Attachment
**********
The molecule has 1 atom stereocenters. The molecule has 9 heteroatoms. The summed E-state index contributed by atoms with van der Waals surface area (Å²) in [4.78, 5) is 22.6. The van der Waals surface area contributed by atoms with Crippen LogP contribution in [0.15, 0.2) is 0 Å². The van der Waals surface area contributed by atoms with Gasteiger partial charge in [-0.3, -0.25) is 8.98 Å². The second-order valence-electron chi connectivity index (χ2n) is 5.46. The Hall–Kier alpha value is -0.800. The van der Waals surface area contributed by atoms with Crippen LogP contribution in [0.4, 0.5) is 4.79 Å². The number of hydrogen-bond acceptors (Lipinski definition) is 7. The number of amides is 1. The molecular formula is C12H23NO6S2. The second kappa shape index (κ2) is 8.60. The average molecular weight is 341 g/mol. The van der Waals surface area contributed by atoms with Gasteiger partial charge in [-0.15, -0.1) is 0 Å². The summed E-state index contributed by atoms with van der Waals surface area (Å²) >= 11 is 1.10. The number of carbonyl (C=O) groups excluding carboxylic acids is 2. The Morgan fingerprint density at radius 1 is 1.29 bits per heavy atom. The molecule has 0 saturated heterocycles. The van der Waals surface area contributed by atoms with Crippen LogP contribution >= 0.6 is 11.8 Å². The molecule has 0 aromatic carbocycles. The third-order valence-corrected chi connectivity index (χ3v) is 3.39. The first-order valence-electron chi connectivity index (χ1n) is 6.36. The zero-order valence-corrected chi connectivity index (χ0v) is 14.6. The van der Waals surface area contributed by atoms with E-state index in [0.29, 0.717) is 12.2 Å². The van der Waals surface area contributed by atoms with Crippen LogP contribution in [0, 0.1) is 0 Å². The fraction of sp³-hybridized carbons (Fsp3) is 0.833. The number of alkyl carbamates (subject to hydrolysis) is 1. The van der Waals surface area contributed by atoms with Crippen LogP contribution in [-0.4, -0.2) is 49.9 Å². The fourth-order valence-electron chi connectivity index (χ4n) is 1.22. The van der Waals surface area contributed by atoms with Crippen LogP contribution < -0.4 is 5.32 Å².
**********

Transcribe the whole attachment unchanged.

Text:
The molecule has 1 atom stereocenters. The molecule has 9 heteroatoms. The summed E-state index contributed by atoms with van der Waals surface area (Å²) in [4.78, 5) is 22.6. The van der Waals surface area contributed by atoms with Crippen LogP contribution in [0.15, 0.2) is 0 Å². The van der Waals surface area contributed by atoms with Gasteiger partial charge in [-0.3, -0.25) is 8.98 Å². The second-order valence-electron chi connectivity index (χ2n) is 5.46. The Hall–Kier alpha value is -0.800. The van der Waals surface area contributed by atoms with Crippen LogP contribution in [0.4, 0.5) is 4.79 Å². The number of hydrogen-bond acceptors (Lipinski definition) is 7. The number of amides is 1. The molecular formula is C12H23NO6S2. The second kappa shape index (κ2) is 8.60. The average molecular weight is 341 g/mol. The van der Waals surface area contributed by atoms with Gasteiger partial charge in [-0.15, -0.1) is 0 Å². The summed E-state index contributed by atoms with van der Waals surface area (Å²) >= 11 is 1.10. The number of carbonyl (C=O) groups excluding carboxylic acids is 2. The Morgan fingerprint density at radius 1 is 1.29 bits per heavy atom. The molecule has 0 saturated heterocycles. The van der Waals surface area contributed by atoms with Crippen LogP contribution >= 0.6 is 11.8 Å². The molecule has 0 aromatic carbocycles. The third-order valence-corrected chi connectivity index (χ3v) is 3.39. The first-order valence-electron chi connectivity index (χ1n) is 6.36. The zero-order valence-corrected chi connectivity index (χ0v) is 14.6. The van der Waals surface area contributed by atoms with E-state index in [0.29, 0.717) is 12.2 Å². The van der Waals surface area contributed by atoms with Crippen LogP contribution in [0, 0.1) is 0 Å². The fraction of sp³-hybridized carbons (Fsp3) is 0.833. The number of alkyl carbamates (subject to hydrolysis) is 1. The van der Waals surface area contributed by atoms with Crippen LogP contribution in [-0.4, -0.2) is 49.9 Å². The fourth-order valence-electron chi connectivity index (χ4n) is 1.22. The van der Waals surface area contributed by atoms with Crippen LogP contribution < -0.4 is 5.32 Å².